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On the bus to McMurdo.

On the bus to McMurdo.

 

We received our briefing and settled into dorm 203B. Room 213 is equipped with one bunk bed, one single bed, 2 closets, a chair, a desk, and a dresser. The view from our window is pretty awesome.

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After one day of heavy training - learning how to use our VMF radio, our pagers, touring the science labs (Crary) and meeting with my NSF manager - we were ready to do the mandatory "Happy Camper" on Friday and Saturday. This involves learning about the hazards of cold weather and how to survive if we are stranded.

We all dress in our ERB with lots of layers and leave in the Delta to camp out:

 
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We really experienced the cold... it was -63 degrees!!! I learned what clothing will and will not work in such conditions. We all could hardly move. The only way to stay warm was to work.

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We learned to make a snow wall by sawing rectangular blocks of snow. The wall would block some of the wind coming from the south. The tents would be set up in back of this wall.

We also learned how to set up our own tents:

This is Murphy digging her ice cave!!

This is Murphy digging her ice cave!!

It seemed that the only time in my life that I would be able to sleep in the snow was now, so I took advantage of the skills of Patrick (who is a builder from Chicago) and slept in an ice cave that he created for three!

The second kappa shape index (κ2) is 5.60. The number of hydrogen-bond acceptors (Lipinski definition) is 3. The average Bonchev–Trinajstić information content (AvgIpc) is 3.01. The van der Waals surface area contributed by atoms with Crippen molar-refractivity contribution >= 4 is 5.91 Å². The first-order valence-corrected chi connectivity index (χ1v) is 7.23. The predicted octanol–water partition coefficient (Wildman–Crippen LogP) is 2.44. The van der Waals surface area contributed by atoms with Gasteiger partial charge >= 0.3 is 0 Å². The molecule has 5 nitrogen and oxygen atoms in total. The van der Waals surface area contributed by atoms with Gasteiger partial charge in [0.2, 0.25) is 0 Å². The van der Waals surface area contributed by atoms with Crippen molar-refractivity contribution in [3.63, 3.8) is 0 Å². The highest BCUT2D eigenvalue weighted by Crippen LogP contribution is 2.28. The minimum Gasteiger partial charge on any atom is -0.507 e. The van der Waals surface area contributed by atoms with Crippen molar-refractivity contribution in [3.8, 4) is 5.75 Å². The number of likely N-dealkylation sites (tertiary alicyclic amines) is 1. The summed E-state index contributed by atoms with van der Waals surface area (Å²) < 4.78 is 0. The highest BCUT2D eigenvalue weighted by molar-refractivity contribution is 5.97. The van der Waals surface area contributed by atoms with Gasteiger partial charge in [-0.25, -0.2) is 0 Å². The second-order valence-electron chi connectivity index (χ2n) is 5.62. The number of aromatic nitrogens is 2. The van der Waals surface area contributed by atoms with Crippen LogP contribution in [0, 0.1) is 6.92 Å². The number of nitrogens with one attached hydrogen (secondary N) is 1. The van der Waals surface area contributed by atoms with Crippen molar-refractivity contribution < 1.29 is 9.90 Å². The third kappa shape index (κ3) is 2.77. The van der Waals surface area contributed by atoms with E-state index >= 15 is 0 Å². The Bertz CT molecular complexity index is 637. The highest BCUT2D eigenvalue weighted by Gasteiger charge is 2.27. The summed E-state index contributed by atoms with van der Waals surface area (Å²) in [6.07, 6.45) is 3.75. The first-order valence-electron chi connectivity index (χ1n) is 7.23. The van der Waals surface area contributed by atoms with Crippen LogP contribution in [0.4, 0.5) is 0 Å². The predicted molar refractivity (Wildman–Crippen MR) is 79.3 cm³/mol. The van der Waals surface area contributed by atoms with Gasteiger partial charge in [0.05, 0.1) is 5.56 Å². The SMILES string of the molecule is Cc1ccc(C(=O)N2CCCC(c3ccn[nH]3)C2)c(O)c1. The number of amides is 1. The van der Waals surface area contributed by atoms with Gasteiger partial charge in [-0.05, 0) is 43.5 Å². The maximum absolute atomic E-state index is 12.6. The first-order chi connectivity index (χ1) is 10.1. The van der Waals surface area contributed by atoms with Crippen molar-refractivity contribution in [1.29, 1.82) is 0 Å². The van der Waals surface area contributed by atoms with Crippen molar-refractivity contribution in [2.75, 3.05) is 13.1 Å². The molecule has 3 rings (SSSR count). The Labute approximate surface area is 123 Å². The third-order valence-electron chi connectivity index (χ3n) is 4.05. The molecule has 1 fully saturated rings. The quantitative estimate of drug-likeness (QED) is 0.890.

Here we are: Lya, Patrick and me in "The Taj Mahal"

Here we are: Lya, Patrick and me in "The Taj Mahal"

 

The evening was beyond freezing. I slept with two pairs of wool socks with a toe warmer in between the layers, three pairs of assorted fleece and long under wear, two long underwear tops with a fleece on top, my bib overalls, and a hat. All under a fleece mummy liner inside a down mummy sleeping bag.

We all survived except Michael who ended up having severe frost bite on the tip of his thumb,

Morning was difficult. Very cold. We had to try and eat something, take down the camp and head back to our hut for more training.

I was a "Happy Camper" but I was also happy to be back in some warmth.

 
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Finally back at McMurdo. Happy to have a long hot shower...a nice hot meal and go out to their local Saturday night bar, "Gallaghers". Pretty good band and a great DJ. Most of the scientists and people that work at McMurdo are pretty young - college,  College PHD's - so there was a lot of beer and some great dancing.

Sunday here is a day of rest... so brunch is from 11-1 and it is pretty elaborate. We finally received our cameras, etc. and I am now able to email you.

Love to All..

Tomorrow is a day on the Sea Ice!! So excited!!

Posted by Diane Tuft

Antarctica Expedition : Post #20 - November 17, 2012

Tuesday, November 27, 2012

Antarctica Nov 17

The Last Day

It all went so quickly and I had so much to learn on my last day.

Our C-17 was leaving for Christchurch at 4:00PM and I had to pack in as much as possible in the few hours I had left.